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Personal Finance

Personal Finance is changing as we come to understand behavioral finance and the current economy better. One of the keys to smart investing in this era is sustainable investing, or investing in companies with vision for the growth of the future. Investing in things like emerging technologies, especially in the medical industry, will promote the kind of innovation that will provide for more million-dollar choices in the future, including the wealth of great health. Other technological advances can help us keep track of and quantify all of spending, which is beneficial to reaching financial goals. Behavioral finance remains one of the most relevant points when it comes to investing: money you never see isn't as painful to part with. One researcher, Roger Stein, has been innovating an ingenious method of risk management when it comes to investing in experimental medicine. His method will give good return options for pension plans etc., giving the everyday investor the opportunity to put their money where it can do a lot of good.

Shlomo Benartzi: Saving for tomorrow, tomorrow

Behavioral challenges and solutions to saving. Doing nothing is the default, therefore an automatic 401k contribution is the most efficient way to encourage saving.

Chris Mcknett: The investment logic for sustainability

Investing in sustainable options could be a million dollar choice. Investing today changes tomorrow. It is easy to stick our heads in the sand when it comes to issues that effect our future sustainability, but focusing on ESG (environment, social, governments) is important for the future because it measures sustainability. Financial and ESG factors should be used to determine investing.

Roger Stein: A bold new way to fund drug research

This investment is compelling and will improve medicine for our future. A compelling and sustainable investment opportunity for everyday investors. Investing in experimental drugs together reduces the risk and provides a noteworthy return.

Daniel Goldstein: The battle between your present self and your future self

Good information, not extremely compelling. Commitment devices are important because they level the playing field between the future self and the present self, but they can become a crutch that weakens self-control. The savings rate has been declining over the past 10 years while the retirement risk index has been increasing. Using virtual programs to create a virtual time machine is an emerging way to remind people that the more they sacrifice now, the happier they will be later.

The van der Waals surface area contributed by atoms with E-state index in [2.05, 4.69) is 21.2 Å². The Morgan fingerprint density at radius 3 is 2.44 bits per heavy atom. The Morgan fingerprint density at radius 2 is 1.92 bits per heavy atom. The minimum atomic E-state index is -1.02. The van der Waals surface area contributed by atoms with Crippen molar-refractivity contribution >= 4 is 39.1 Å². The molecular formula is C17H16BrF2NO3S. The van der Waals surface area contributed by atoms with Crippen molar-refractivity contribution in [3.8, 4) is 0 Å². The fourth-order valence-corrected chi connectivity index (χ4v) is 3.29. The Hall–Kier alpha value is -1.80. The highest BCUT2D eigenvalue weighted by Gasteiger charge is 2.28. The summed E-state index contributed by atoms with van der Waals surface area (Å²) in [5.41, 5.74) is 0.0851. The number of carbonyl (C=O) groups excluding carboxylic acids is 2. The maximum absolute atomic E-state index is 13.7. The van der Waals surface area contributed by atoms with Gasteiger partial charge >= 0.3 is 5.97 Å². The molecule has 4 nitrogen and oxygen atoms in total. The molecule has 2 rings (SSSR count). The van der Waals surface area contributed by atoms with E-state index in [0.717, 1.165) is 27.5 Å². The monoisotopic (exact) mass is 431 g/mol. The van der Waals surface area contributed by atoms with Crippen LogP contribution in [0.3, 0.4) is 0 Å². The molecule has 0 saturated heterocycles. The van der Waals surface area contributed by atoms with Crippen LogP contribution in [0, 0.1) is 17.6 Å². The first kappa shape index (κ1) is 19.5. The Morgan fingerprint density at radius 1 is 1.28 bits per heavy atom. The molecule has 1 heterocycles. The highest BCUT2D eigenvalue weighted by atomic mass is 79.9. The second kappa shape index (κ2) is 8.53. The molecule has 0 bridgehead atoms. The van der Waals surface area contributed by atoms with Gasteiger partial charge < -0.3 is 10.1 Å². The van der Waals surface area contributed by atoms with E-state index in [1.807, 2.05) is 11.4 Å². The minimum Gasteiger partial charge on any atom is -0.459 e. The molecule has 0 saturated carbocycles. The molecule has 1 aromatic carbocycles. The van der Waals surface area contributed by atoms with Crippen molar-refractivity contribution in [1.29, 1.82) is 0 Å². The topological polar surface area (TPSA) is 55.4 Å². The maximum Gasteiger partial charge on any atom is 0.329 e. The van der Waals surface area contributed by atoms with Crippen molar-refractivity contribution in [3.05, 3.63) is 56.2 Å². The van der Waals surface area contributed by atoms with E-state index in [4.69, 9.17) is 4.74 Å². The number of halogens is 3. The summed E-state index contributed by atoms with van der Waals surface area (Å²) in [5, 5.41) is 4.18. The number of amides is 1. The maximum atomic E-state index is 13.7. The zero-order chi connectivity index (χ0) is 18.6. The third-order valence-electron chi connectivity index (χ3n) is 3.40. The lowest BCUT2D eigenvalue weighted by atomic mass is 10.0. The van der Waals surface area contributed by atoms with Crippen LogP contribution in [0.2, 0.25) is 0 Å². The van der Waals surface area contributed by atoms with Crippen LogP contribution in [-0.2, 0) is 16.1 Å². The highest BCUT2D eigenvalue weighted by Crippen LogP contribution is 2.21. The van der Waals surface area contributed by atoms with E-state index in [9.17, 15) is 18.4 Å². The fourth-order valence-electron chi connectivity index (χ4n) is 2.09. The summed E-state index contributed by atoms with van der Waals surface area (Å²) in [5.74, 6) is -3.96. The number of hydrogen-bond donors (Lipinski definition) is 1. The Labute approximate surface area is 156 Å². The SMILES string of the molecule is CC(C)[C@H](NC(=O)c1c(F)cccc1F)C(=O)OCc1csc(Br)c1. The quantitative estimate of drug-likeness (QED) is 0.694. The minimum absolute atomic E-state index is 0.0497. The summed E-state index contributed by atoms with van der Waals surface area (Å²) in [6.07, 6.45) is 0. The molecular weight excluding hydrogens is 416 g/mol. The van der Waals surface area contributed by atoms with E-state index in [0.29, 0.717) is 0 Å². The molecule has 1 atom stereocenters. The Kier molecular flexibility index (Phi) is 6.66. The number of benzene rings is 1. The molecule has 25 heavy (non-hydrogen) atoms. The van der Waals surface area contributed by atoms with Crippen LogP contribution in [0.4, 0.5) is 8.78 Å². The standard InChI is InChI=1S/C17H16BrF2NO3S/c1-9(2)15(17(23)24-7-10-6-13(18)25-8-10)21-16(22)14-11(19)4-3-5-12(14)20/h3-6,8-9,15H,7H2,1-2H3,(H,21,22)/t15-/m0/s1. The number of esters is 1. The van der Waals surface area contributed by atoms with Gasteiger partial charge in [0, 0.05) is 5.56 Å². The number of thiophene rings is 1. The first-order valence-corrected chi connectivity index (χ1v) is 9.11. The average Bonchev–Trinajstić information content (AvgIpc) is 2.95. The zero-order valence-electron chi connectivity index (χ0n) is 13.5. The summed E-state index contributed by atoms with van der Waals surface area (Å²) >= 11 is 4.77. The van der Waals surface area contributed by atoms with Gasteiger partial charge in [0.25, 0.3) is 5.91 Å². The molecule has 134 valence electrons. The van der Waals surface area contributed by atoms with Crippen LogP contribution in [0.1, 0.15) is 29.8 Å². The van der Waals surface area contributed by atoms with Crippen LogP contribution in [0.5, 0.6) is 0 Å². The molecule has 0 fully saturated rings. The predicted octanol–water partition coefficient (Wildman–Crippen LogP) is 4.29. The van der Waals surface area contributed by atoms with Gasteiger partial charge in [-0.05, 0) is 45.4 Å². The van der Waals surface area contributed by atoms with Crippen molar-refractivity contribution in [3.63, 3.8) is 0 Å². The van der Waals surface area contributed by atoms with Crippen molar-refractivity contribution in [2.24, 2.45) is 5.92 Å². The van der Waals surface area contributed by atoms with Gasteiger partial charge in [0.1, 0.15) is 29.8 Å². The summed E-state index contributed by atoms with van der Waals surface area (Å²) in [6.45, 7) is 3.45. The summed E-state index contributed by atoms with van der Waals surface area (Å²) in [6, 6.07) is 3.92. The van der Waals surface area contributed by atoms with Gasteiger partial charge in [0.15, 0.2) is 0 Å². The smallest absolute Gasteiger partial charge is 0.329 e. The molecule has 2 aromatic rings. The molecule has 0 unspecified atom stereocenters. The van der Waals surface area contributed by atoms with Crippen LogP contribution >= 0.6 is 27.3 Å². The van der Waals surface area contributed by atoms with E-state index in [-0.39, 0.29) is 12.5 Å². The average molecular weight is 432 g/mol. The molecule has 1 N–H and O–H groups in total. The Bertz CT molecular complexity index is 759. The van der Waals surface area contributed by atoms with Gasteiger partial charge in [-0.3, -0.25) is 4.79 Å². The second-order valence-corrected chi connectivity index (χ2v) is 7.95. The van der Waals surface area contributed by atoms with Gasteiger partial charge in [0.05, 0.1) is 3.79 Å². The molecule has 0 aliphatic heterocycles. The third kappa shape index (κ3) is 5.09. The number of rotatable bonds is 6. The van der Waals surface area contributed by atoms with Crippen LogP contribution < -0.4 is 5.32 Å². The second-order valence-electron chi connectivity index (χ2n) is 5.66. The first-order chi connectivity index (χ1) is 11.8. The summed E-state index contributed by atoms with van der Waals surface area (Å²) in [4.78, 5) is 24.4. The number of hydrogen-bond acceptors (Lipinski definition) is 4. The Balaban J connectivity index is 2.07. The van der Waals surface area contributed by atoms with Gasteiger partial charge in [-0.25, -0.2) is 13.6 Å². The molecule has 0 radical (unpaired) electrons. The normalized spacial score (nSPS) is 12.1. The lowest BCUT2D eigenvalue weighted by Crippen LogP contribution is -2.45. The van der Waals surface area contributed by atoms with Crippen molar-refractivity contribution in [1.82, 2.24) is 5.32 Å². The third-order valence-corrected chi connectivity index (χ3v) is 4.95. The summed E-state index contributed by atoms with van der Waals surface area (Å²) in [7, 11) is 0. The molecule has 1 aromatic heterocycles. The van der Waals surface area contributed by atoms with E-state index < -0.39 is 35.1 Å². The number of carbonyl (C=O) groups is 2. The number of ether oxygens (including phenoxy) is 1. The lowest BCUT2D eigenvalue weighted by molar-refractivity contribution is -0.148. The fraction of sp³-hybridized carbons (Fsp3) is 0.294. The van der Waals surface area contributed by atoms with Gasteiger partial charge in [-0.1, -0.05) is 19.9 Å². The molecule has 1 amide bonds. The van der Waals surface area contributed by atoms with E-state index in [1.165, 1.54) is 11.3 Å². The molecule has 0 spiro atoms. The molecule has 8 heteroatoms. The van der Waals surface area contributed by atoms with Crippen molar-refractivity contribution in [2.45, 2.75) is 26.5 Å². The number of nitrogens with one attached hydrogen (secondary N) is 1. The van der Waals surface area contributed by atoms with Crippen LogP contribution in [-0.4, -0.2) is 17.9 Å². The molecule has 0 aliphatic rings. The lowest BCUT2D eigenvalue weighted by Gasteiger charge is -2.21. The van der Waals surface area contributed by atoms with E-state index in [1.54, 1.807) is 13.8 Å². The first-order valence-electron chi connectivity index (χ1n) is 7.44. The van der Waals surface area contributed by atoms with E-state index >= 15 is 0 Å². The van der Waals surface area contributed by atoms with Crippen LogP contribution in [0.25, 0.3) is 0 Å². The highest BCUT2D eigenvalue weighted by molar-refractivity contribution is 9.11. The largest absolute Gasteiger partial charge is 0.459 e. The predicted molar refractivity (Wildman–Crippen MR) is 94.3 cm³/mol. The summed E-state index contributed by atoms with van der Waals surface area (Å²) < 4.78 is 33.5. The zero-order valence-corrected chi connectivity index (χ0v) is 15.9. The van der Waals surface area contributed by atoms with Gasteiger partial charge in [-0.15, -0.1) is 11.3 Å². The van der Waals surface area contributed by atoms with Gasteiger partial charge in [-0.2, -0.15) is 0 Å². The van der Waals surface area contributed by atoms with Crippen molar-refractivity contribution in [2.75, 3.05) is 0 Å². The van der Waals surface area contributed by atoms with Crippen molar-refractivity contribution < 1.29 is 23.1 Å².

John Gerzema: The post-crisis consumer

Compelling, explains good implications of the recessionThe economic crisis has changed the consumer to be more savvy and less frivolous. They keep their cars longer, utilize libraries, and create their own things. Values driven spending drives innovation and improves the future, this is a compelling hope.

Larry Smith: Why you will fail to have a great career

Very compelling to choose your passion as your career. Choosing to pursue your passion as your career is one of the most important personal finance decisions in your life because you will have a great career.

Gary Wolf: The Quantified Self

Many million dollar choice technologies, but short and not that financial. Numbers give us a way of tracking everything in our lives including our spending, and new technology provides these numbers with much more ease.

Joi Ito: Want to innovate? Become a "now-ist"

Not personally compelling but overall important. Technology is become smaller, cheaper, more efficient. The way we innovate has been changed forever by the internet.

Tim Jackson: An economic reality check

Not personally compelling but overall important.People are spending money they don't have to create impressions of wealth. Saving slows down economic recovery, investment should be towards a meaningful prosperity and social improvement, not things of now. Less materialism will promote true growth.

Mariana Mazzucato: Government -- investor, risk-taker, innovator

Engaging and informative but not personally compelling. The U.S. government is responsible for much of the innovation that's improved our lives recently. They have invested in projects like the internet, GPS, and touchscreens. They take many risks and can afford to do so because of the successes.